Superlunar mutability does not imply heliocentricity!

Various people and organisations tweet historical scientific facts or events of the day, one of these is the Mathematical Association of America under the Twitter handle @maanow. Today they tweeted the following:

Tycho Brahe first observed a supernova in the constellation Cassiopeia. It provided important evidence to support the Copernican hypothesis.

Put quite simply the second statement is pure bullshit. Once again we have people confusing cosmology with mathematical astronomy. Aristotelian cosmology divided the cosmos into two spheres. The sublunar sphere, i.e. everything below the moon’s orbit around the earth was mutable, that is subject to change. The superlunar sphere, i.e. everything above the moon’s orbit, was immutable, that is unchanging.

In 1572 a stellar nova became visible from the earth. Cornelius Gemma, the son of Gemma Frisius, made the first recorded observation of it on 9 November. Tycho Brahe first saw it on 11 November. Cornelius, Tycho, and others all observed the nova and determined it to be superlunary, thereby signalling a change in the superlunar sphere contradicting Aristotelian cosmology. However this says absolutely nothing about the astronomical model of the cosmos.

Aristotle’s was not the only geocentric cosmology. Stoic cosmology, which was dominant in the later part of antiquity, rejected Aristotle’s two-sphere model for a cosmos that was homogenous and filled with pneuma. The Stoics who regarded comets as being superlunary also accepted change in the heavens, whilst propagating a geocentric astronomy. Stoic cosmology was experiencing a renaissance in the 16th century even before Tycho began his astronomical observations so the discovery that the nova was superlunary had no implication pro or contra for a heliocentric astronomical model.

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4 Comments

Filed under History of Astronomy

4 responses to “Superlunar mutability does not imply heliocentricity!

  1. There’s a sort of valid point here, in that Tycho’s observation showed that the ancients were wrong in one respect. So one might then ask what other ways they were wrong. Copernicus himself went back and forth about how much to trust the ancients (in terms of both models and in terms of observations), and to some extent Kepler succeeded because he paid much more attention to Tycho’s careful observations and less on ancient observations.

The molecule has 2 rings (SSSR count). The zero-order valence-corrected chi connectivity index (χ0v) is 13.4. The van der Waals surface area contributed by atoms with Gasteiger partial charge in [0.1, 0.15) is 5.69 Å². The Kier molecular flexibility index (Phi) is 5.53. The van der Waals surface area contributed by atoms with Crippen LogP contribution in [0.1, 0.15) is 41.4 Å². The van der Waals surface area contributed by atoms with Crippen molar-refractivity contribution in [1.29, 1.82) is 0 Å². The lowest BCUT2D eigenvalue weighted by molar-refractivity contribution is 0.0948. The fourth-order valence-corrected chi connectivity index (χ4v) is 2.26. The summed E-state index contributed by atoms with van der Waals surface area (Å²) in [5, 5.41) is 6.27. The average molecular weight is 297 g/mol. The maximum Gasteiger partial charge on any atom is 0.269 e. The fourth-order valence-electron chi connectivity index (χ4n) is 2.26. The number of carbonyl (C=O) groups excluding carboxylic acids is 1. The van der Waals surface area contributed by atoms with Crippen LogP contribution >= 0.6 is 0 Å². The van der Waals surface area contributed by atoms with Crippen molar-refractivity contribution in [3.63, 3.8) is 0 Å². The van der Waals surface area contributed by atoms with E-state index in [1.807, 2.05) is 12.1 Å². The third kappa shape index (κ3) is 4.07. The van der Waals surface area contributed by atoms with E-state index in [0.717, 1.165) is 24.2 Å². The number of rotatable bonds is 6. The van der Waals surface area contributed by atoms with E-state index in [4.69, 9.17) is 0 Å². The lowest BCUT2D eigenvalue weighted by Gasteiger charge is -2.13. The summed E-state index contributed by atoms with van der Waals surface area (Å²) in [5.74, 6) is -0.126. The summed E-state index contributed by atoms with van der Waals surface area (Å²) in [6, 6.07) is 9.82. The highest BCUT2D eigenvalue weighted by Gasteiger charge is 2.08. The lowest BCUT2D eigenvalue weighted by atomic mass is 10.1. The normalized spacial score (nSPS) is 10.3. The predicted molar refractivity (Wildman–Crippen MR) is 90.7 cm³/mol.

2. Tycho showed that the heavens were mutable. The Aristotelian two-sphere cosmology presumed as its foundation that the only change that occurred did so in the sublunary realm, where generation and decay occurred. If the heavens were mutable, then the justification for Aristotle’s cosmology was gone, simple as that.

    The Ptolemaic system was not a cosmology, however, although it was more accurate than the Copernican at the time of Tycho. So if Aristotle’s realm was false due to Tycho’s stars, the alternatives left on the board were Ptolemy’s computational system, or Copernicus’ hybrid cosmological astronomical system. Indirectly, then, the failure of Aristotle led to the acceptability of Copernicus.

    So I think you over state things here…

  3. Federico Quallbrunn

    Actually, as is documented in Arthur Koestler’s “The Sleepwalkers”, Tycho Brahe himself favoured a geocentric system as astronomical model, even after the observation of a stellar nova.

  4. I guess Koyré started this particular hare, or perhaps it goes back even earlier. It’s tempting to take a foreshorted perspective, and view the transition from Aristotle+Ptolemy to Copernicus+Kepler+….+Newton as one big gestalt switch. (Traditionally one replaces the three dots with Galileo.) On the other hand, logically speaking, we have three separate questions: the geometrical model of planetary motion, the status of the earths physical motion, and the nature of sublunar vs. celestial matter.

    Arguing for the fine-grained viewpoint, it’s a curious gestalt-switch that takes about 200 years to complete.

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